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‘Bread on Uncle Milad’s Table’ by debut Libyan novelist wins top Arabic Fiction prize

‘Bread on Uncle Milad’s Table’ by Libyan debut novelist Mohamed Alnaas was announced on Sunday as the winner of the 2022 International Prize for Arabic Fiction (IPAF), reported Emirates News Agency (WAM).
The award is for the best work of fiction published in Arabic between July 1, 2020, and June 30, 2021.
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The novel, published by Rashm with support from the Libyan Arete Foundation, was named as this year’s winner by the judges chairman Shukri Mabkhout during a ceremony in Abu Dhabi that was also streamed online.
In addition to being awarded $50,000, funding will be provided for the English translation of ‘Bread on Uncle Milad’s Table,’ leading to a possiblee boost in book sales and international recognition for the writer Alnaas.
A further $50,000 prize money will be divided between five other shortlisted novelists>
The prize, is publicly funded by Abu Dhabi and was first launched in 2007. At 31, Alnaas is the youngest writer to win the prize and the first Libyan.

‘Bread on Uncle Milad’s Table’ was chosen from a shortlist of six novels by authors from Egypt, Kuwait, Libya, Morocco, Oman and, for the first time, the UAE. The shortlisted finalists Khalid Al Nassrallah, Tareq Imam, Reem Al Kamali, Bushra Khalfan and Mohsine Loukili will each receive $10,000.

Unique story

‘Bread on Uncle Milad’s Table’ is a unique story based in Libya. In the closed society of his village, Milad strives to live up to the definition of ideal masculinity, as his society views it. However, after all his best efforts, he fails to be ‘a man,’ and after meeting his sweetheart and wife-to-be, Zeinab, decides to forget about this definition and be himself.
Living at home, he performs the tasks which his society reserves for women, while Zeinab works and supports the family. Milad is unaware of how he is mocked in the village until his nephew breaks it to him. ‘Bread on Uncle Milad’s Table’ questions static ideas of gender and champions the individual in the face of destructive ideas adopted by the majority.
Tunisian novelist, academic and previous IPAF winner (The Italian, 2015) Shukri Mabkhout, Chair of the 2022 Judges, said: “The winning novel is written in the form of confessions of personal experience. Its plethora of detail is deftly unified by a gripping narrative. This offers a deep and meticulous critique of prevailing concepts of masculinity and femininity and the division of work between men and women, and the effect of these on both a psychological and social level. It falls into the category of novels which question cultural norms about gender. However, it is embedded in its local Arab context and steers away from any ideological treatment of the issues, as such a treatment would be contrary to the way in which fiction can present multiple points of view.”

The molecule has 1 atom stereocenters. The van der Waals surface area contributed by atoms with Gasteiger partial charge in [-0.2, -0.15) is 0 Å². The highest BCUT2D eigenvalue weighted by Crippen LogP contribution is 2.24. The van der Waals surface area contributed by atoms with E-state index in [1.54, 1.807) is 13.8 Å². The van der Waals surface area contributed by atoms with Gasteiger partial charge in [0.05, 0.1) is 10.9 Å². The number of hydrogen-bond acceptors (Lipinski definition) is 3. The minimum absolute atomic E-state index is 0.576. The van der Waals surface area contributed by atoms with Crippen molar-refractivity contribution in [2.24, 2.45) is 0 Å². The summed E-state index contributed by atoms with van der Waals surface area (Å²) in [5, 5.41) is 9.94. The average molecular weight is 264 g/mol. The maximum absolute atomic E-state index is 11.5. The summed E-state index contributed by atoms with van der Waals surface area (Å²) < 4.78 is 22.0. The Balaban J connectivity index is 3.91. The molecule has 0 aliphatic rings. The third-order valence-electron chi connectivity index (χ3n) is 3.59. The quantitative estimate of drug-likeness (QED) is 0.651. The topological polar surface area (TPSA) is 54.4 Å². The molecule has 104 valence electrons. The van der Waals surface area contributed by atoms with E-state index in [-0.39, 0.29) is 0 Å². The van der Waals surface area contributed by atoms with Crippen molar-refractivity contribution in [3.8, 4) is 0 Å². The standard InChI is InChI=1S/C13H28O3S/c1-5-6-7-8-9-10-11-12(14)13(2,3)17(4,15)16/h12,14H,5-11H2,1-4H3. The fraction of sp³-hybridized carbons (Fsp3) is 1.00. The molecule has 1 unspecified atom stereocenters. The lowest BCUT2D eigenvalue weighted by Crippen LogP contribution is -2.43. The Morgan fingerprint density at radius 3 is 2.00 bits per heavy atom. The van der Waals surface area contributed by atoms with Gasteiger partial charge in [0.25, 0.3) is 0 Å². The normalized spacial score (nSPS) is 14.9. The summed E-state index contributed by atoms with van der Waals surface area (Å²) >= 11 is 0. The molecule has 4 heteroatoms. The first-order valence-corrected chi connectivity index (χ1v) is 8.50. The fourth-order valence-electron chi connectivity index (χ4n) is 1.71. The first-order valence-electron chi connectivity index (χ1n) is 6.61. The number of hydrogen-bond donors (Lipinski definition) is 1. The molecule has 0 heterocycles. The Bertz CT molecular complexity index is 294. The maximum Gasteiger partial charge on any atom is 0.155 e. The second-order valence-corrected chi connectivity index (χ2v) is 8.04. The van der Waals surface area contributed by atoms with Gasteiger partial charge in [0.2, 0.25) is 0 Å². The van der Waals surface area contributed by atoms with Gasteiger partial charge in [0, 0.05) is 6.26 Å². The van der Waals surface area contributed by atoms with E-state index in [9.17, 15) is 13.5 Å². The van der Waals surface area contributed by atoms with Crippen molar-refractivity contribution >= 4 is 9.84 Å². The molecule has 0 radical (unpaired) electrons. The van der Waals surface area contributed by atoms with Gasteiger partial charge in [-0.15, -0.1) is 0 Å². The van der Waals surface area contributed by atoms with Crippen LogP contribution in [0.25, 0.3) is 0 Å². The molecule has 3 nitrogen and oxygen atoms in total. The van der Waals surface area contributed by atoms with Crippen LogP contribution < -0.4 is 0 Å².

Professor Yasir Suleiman, Chair of the Board of Trustees, said: “‘Bread on Uncle Milad’s Table’ is the captivating story of one man, Milad, who ponders on his life as it unfolds in an outwardly fractured but seamlessly braided continuum at the subterranean level. The narrative carries the reader effortlessly through Milad’s journey, with its many twists and turns, revealing his alienation from the norms of a society that values a manly interpretation of masculinity.”
“Never affected, the language of the novel is an excellent testimony to the malleability of the high register of the Arabic language and its ability to deal with intimate matters of the body and soul with naturalness and ease. Sometimes wistful, but always lyrical, the narrative succeeds in evoking a conflicted cultural fabric that fuses time with place in a Libyan milieu that speaks to and for Arabs everywhere,” Prof. Suleiman added.

First novel

Mohamed Alnaas is a short story writer and journalist from Libya, born in 1991. He obtained a BA in Electrical Engineering from the University of Tripoli in 2014, and his short story collection ‘Blue Blood’ was published in 2020.
‘Bread on Uncle Milad’s Table’ (2021) was written in just six months during lockdown, says Alnaas, and whilst Tripoli was under bombardment.
He says writing the book was his “refuge from insanity” amidst the news of COVID-19 pandemic and war.

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Lindsay Lohan celebrates birthday as married woman to Dubai resident Bader Shammas

Actress Lindsay Lohan is celebrating her 36th birthday on Saturday as a married woman.

The “Freaky Friday” star said she was the “luckiest woman in the world” in an Instagram post Friday that pictured her with financier Bader Shammas, who had been her fiance.

“I am stunned that you are my husband,” Lohan said in the post, adding that “every woman should feel like this everyday.”